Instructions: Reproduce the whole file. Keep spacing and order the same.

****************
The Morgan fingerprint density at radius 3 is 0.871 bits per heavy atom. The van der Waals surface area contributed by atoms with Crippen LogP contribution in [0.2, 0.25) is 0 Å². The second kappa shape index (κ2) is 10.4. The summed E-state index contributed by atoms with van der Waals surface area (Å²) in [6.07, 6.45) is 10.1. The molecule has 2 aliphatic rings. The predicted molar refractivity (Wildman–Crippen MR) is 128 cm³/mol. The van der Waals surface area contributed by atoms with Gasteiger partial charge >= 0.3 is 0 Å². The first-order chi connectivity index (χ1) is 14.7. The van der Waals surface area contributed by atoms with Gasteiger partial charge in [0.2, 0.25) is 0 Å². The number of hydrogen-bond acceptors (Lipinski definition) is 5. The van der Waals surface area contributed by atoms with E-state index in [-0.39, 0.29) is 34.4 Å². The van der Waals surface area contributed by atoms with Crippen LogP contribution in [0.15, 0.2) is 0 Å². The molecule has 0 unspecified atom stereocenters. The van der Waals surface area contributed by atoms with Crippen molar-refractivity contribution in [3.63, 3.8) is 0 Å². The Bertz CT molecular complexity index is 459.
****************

The Morgan fingerprint density at radius 3 is 0.871 bits per heavy atom. The van der Waals surface area contributed by atoms with Crippen LogP contribution in [0.2, 0.25) is 0 Å². The second kappa shape index (κ2) is 10.4. The summed E-state index contributed by atoms with van der Waals surface area (Å²) in [6.07, 6.45) is 10.1. The molecule has 2 aliphatic rings. The predicted molar refractivity (Wildman–Crippen MR) is 128 cm³/mol. The van der Waals surface area contributed by atoms with Gasteiger partial charge >= 0.3 is 0 Å². The first-order chi connectivity index (χ1) is 14.7. The van der Waals surface area contributed by atoms with Gasteiger partial charge in [0.2, 0.25) is 0 Å². The number of hydrogen-bond acceptors (Lipinski definition) is 5. The van der Waals surface area contributed by atoms with E-state index in [-0.39, 0.29) is 34.4 Å². The van der Waals surface area contributed by atoms with Crippen LogP contribution in [0.15, 0.2) is 0 Å². The molecule has 0 unspecified atom stereocenters. The van der Waals surface area contributed by atoms with Crippen molar-refractivity contribution in [3.63, 3.8) is 0 Å². The Bertz CT molecular complexity index is 459.